The report of the High Commissioner in 2000 focused on the prevention of human rights violations, including those resulting from discrimination, intolerance, exclusion and marginalization. In that report, the High Commissioner expressed the firm conviction that efforts to combat impunity, including for genocide, must be integrated within an effective early-warning and conflict prevention system, because serious violations of human rights if left un-prosecuted and unpunished could provide for the escalation of conflict into “open hostilities and, even war”.
Working Group on Minorities
The Working Group on Minorities, which was established in 1995 pursuant to Economic and Social Council resolution 1995/31 of July 1995, is a subsidiary organ of the Sub-Commission on the Promotion and Protection of Human Rights (previously called the Sub-Commission on Prevention of Discrimination and Protection of Minorities). It meets for one week annually prior to the session of the Sub-Commission on the Promotion and Protection of Human Rights.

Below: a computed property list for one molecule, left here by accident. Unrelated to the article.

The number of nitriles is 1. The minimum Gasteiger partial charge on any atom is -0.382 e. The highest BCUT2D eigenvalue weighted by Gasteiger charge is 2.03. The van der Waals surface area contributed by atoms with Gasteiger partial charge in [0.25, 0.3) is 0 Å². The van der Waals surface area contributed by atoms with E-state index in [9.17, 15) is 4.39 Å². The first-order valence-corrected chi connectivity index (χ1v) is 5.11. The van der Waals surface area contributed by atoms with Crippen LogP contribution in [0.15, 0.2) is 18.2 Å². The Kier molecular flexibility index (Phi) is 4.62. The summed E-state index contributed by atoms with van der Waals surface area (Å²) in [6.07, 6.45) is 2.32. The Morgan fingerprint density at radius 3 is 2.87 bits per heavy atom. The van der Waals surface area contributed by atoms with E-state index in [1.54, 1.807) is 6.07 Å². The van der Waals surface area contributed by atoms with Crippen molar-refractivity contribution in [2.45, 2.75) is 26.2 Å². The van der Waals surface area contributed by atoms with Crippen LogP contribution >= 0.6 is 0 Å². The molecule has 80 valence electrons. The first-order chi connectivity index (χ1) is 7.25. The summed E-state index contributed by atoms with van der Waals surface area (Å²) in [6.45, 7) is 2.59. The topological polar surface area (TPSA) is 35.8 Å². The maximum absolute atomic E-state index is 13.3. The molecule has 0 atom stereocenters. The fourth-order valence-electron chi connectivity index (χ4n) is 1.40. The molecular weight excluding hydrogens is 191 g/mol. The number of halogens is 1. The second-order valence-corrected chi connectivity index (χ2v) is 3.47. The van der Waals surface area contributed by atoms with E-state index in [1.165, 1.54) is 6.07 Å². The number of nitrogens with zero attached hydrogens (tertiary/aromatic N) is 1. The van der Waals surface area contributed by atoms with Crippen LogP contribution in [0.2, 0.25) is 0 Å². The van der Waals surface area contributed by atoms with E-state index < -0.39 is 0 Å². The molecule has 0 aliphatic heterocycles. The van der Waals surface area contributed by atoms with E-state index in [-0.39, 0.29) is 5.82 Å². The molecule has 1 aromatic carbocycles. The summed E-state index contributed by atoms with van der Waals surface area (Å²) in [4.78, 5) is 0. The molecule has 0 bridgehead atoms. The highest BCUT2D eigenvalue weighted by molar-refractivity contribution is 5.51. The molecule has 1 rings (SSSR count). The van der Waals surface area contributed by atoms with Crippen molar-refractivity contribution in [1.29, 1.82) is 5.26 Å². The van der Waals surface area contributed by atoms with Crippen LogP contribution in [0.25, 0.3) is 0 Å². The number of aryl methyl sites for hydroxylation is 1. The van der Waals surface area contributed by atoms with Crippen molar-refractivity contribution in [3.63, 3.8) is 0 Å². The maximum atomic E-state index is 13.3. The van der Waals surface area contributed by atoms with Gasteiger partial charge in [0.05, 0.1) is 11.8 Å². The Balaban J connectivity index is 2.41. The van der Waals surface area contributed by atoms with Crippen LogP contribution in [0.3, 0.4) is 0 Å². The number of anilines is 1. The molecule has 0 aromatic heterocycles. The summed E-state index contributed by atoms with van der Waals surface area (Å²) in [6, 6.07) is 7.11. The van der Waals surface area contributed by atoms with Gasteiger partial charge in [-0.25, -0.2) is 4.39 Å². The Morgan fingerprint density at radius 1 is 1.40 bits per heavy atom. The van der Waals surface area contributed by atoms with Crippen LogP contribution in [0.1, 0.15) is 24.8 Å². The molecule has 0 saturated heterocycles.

The Working Group on Minorities was set up with a threefold mandate: to review the promotion and practical realization of the Minorities Declaration; examine possible solutions to problems involving minorities; and recommend further measures for the promotion and protection of the rights of persons belonging to minorities. The Working Group facilitate greater awareness of the different perspectives on minority issues and, consequently, to seek better understanding and mutual respect among minorities and between minorities and Governments.202
The Working Group is a forum at which problems faced by minorities can be articulated and brought to the attention of the international community. It is becoming a more important focus for UN activities regarding minority issues and some of the issues discussed in its meetings which may interest its various partners are:
multicultural and intercultural education
recognition of the existence of minorities
participation in public life, including through autonomy and integrative measures
inclusive development, and
Investigations, technical assistance and advisory services